The following educational document corresponds with Unit Three: Land and Labor in the After Slavery exhibition. Note the "Questions to Consider" section included at the end of each document.
When Saxton expressed concerns that the sea island plantations would end up in the hands of northern "speculators and capitalists," it was men like Edward S. Philbrick that he had in mind. The son of a prominent Boston abolitionist, Philbrick was a successful engineer with a family when he joined "Gideon's Band," a group of northern missionaries who came south in March 1862 to assist the liberated slaves of Port Royal and put into effect the free labor ideals that he and others had long believed would transform the South. This letter is an early example of the conflict at the heart of the Republican party, one that revolved around competing visions of the kind of society that would replace slavery, producing sharp tensions that would eventually doom Reconstruction.
On the one hand, Republicans were committed to freeing the slaves and helping them join the nation as economically and politically independent citizens, yet on the other hand, men like Philbrick were staunch supporters of the rights of property and champions of the growth of big business.
Rufus Saxton's Letter to Northern Planter Edward S. Philbrick
[June 15, 1864]
The immediate possession of the land without purchase is the indefeasible right of the negro, and I am less able to perceive the pertinence of allowing the withholding of it from him a fraud and wrong. Neither do I believe that a 'purely commercial basis' is the proper starting point of an enterprise designed, even ultimately, for the benefit and elevation of the negro. But I do not propose to discuss that scheme here and now, but only to notice the specification of particulars, on why you think my letter has done you injustice.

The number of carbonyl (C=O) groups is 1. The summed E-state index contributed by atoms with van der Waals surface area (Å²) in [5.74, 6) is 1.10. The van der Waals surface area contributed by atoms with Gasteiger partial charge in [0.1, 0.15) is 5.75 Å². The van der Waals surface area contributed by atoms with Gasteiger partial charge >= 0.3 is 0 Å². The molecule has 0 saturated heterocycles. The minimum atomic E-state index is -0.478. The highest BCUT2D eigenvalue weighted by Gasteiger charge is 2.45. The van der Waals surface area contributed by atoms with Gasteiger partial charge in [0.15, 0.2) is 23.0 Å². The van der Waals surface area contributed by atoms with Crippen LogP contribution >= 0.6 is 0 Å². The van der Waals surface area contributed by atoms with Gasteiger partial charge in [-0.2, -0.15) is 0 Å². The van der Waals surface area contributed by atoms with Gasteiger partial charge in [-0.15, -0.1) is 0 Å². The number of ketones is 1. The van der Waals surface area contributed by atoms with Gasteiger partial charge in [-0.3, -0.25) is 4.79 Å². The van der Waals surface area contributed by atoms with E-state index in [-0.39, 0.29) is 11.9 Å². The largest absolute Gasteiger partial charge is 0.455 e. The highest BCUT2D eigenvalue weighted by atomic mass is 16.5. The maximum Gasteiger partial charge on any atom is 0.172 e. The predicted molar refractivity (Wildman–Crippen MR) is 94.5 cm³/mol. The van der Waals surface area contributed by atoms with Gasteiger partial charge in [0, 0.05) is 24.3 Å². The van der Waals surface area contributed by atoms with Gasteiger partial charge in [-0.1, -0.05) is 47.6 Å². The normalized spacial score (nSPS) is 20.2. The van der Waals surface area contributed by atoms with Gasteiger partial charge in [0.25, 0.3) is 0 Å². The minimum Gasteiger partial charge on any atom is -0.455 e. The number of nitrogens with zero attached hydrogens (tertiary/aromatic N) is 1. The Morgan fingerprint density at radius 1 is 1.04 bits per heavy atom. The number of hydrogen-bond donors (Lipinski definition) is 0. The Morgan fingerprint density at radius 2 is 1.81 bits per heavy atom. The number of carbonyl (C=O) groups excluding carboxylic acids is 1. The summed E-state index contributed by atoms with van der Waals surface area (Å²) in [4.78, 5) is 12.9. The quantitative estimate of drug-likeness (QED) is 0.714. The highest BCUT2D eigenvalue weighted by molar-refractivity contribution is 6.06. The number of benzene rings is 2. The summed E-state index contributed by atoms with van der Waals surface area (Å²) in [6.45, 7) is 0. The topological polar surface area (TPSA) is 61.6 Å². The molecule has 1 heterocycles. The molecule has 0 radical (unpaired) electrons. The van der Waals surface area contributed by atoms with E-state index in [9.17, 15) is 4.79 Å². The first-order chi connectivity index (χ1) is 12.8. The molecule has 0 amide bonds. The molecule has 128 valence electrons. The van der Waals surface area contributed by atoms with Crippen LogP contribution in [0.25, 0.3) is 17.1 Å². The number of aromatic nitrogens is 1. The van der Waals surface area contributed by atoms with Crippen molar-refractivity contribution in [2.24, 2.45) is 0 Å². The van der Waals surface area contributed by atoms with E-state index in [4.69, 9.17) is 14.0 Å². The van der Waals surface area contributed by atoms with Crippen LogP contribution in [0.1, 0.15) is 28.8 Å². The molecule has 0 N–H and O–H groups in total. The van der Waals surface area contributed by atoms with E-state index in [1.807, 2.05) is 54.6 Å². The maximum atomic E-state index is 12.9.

... It gives me great pleasure to say that I have now no doubt that you intend justice to the negro, and will use the lands you have obtained for what you believe to be in his best interests. At the same time, I must dissent most emphatically from your views of what justice and his best interests demand from us. Your policy being accepted as the general policy for the administration of the lands, the field of speculation will be open to all indiscriminately. What protection do you propose for the negro against white men of another character and unhonorable purposes?
What chance has he to get land out of the clutches of the human vulture, who care for him only as they can gorge themselves upon his flesh? If you had seen the hungry swarms gathered here at the land sales in February, I think your views concerning the exclusion of whites would be somewhat modified. The white man has made the negro what he is. The experience at [Port Royal] and elsewhere is far from demonstrating that white men indiscriminately are waiting to do him justice, and may be safely permitted to govern his affairs. What you call 'special privileges to the negroes to the exclusion of whites,' seems to me to be vital to the safety and hope of advancement of the negro,-the plainest justice and the wisest policy.
Source: Rufus Saxton to E. S. Philbrick, Rufus B. and S. Willard Saxton Papers, Manuscripts and Archives, Yale University Library.
Questions to Consider